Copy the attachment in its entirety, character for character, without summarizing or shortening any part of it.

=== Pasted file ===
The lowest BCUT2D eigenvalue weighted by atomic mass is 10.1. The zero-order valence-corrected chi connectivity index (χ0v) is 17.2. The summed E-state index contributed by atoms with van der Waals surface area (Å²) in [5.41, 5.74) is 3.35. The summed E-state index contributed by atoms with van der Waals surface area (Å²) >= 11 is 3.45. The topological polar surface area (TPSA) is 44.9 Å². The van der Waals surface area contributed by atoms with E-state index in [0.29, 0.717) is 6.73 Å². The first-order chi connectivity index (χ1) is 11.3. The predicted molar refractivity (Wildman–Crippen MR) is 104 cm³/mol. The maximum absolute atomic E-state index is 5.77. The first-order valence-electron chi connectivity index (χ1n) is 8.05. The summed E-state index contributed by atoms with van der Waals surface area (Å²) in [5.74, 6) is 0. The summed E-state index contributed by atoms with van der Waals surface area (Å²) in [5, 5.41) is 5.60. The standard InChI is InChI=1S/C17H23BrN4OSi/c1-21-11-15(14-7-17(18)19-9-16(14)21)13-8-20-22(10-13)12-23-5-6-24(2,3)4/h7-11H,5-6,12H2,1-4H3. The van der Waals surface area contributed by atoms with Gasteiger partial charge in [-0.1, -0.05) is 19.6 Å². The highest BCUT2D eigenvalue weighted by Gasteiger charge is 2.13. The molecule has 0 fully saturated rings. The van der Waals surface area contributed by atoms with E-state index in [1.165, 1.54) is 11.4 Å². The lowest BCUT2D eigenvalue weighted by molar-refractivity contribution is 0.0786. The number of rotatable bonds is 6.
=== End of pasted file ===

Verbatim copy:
The lowest BCUT2D eigenvalue weighted by atomic mass is 10.1. The zero-order valence-corrected chi connectivity index (χ0v) is 17.2. The summed E-state index contributed by atoms with van der Waals surface area (Å²) in [5.41, 5.74) is 3.35. The summed E-state index contributed by atoms with van der Waals surface area (Å²) >= 11 is 3.45. The topological polar surface area (TPSA) is 44.9 Å². The van der Waals surface area contributed by atoms with E-state index in [0.29, 0.717) is 6.73 Å². The first-order chi connectivity index (χ1) is 11.3. The predicted molar refractivity (Wildman–Crippen MR) is 104 cm³/mol. The maximum absolute atomic E-state index is 5.77. The first-order valence-electron chi connectivity index (χ1n) is 8.05. The summed E-state index contributed by atoms with van der Waals surface area (Å²) in [5.74, 6) is 0. The summed E-state index contributed by atoms with van der Waals surface area (Å²) in [5, 5.41) is 5.60. The standard InChI is InChI=1S/C17H23BrN4OSi/c1-21-11-15(14-7-17(18)19-9-16(14)21)13-8-20-22(10-13)12-23-5-6-24(2,3)4/h7-11H,5-6,12H2,1-4H3. The van der Waals surface area contributed by atoms with Gasteiger partial charge in [-0.1, -0.05) is 19.6 Å². The highest BCUT2D eigenvalue weighted by Gasteiger charge is 2.13. The molecule has 0 fully saturated rings. The van der Waals surface area contributed by atoms with E-state index in [1.165, 1.54) is 11.4 Å². The lowest BCUT2D eigenvalue weighted by molar-refractivity contribution is 0.0786. The number of rotatable bonds is 6.